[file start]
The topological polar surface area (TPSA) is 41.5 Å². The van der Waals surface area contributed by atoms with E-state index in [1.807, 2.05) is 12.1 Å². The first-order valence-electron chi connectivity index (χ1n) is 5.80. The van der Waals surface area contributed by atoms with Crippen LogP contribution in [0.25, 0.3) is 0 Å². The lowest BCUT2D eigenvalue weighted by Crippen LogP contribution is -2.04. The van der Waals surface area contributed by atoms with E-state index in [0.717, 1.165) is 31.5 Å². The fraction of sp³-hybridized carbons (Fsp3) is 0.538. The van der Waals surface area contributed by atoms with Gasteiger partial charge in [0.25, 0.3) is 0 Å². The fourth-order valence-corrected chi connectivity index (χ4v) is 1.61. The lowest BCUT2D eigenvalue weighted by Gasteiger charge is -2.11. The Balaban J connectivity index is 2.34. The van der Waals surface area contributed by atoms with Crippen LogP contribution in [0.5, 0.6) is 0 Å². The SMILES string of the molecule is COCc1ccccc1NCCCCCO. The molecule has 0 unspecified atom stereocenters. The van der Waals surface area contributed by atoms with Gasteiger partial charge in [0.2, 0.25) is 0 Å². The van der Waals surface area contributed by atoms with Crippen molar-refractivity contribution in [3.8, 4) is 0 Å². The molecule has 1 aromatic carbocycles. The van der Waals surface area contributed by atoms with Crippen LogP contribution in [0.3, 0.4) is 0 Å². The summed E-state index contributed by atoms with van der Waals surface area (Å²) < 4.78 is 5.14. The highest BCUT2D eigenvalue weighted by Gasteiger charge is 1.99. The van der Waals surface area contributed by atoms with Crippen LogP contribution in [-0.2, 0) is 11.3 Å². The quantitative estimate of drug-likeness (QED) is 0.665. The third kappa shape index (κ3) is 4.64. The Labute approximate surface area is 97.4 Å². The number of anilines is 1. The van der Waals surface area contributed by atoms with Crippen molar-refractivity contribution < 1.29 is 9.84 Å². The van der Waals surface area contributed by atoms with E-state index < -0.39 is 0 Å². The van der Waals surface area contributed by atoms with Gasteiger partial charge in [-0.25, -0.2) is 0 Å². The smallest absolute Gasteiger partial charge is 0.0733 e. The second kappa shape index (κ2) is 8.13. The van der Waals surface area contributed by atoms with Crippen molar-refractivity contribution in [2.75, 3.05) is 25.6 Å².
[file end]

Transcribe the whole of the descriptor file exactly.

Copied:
The topological polar surface area (TPSA) is 41.5 Å². The van der Waals surface area contributed by atoms with E-state index in [1.807, 2.05) is 12.1 Å². The first-order valence-electron chi connectivity index (χ1n) is 5.80. The van der Waals surface area contributed by atoms with Crippen LogP contribution in [0.25, 0.3) is 0 Å². The lowest BCUT2D eigenvalue weighted by Crippen LogP contribution is -2.04. The van der Waals surface area contributed by atoms with E-state index in [0.717, 1.165) is 31.5 Å². The fraction of sp³-hybridized carbons (Fsp3) is 0.538. The van der Waals surface area contributed by atoms with Gasteiger partial charge in [0.25, 0.3) is 0 Å². The fourth-order valence-corrected chi connectivity index (χ4v) is 1.61. The lowest BCUT2D eigenvalue weighted by Gasteiger charge is -2.11. The Balaban J connectivity index is 2.34. The van der Waals surface area contributed by atoms with Crippen LogP contribution in [0.5, 0.6) is 0 Å². The SMILES string of the molecule is COCc1ccccc1NCCCCCO. The molecule has 0 unspecified atom stereocenters. The van der Waals surface area contributed by atoms with Gasteiger partial charge in [0.2, 0.25) is 0 Å². The van der Waals surface area contributed by atoms with Crippen molar-refractivity contribution in [3.8, 4) is 0 Å². The molecule has 1 aromatic carbocycles. The van der Waals surface area contributed by atoms with Crippen LogP contribution in [0.3, 0.4) is 0 Å². The summed E-state index contributed by atoms with van der Waals surface area (Å²) < 4.78 is 5.14. The highest BCUT2D eigenvalue weighted by Gasteiger charge is 1.99. The van der Waals surface area contributed by atoms with Crippen LogP contribution in [-0.2, 0) is 11.3 Å². The quantitative estimate of drug-likeness (QED) is 0.665. The third kappa shape index (κ3) is 4.64. The Labute approximate surface area is 97.4 Å². The number of anilines is 1. The van der Waals surface area contributed by atoms with Crippen molar-refractivity contribution < 1.29 is 9.84 Å². The van der Waals surface area contributed by atoms with E-state index < -0.39 is 0 Å². The van der Waals surface area contributed by atoms with Gasteiger partial charge in [-0.25, -0.2) is 0 Å². The smallest absolute Gasteiger partial charge is 0.0733 e. The second kappa shape index (κ2) is 8.13. The van der Waals surface area contributed by atoms with Crippen molar-refractivity contribution in [2.75, 3.05) is 25.6 Å².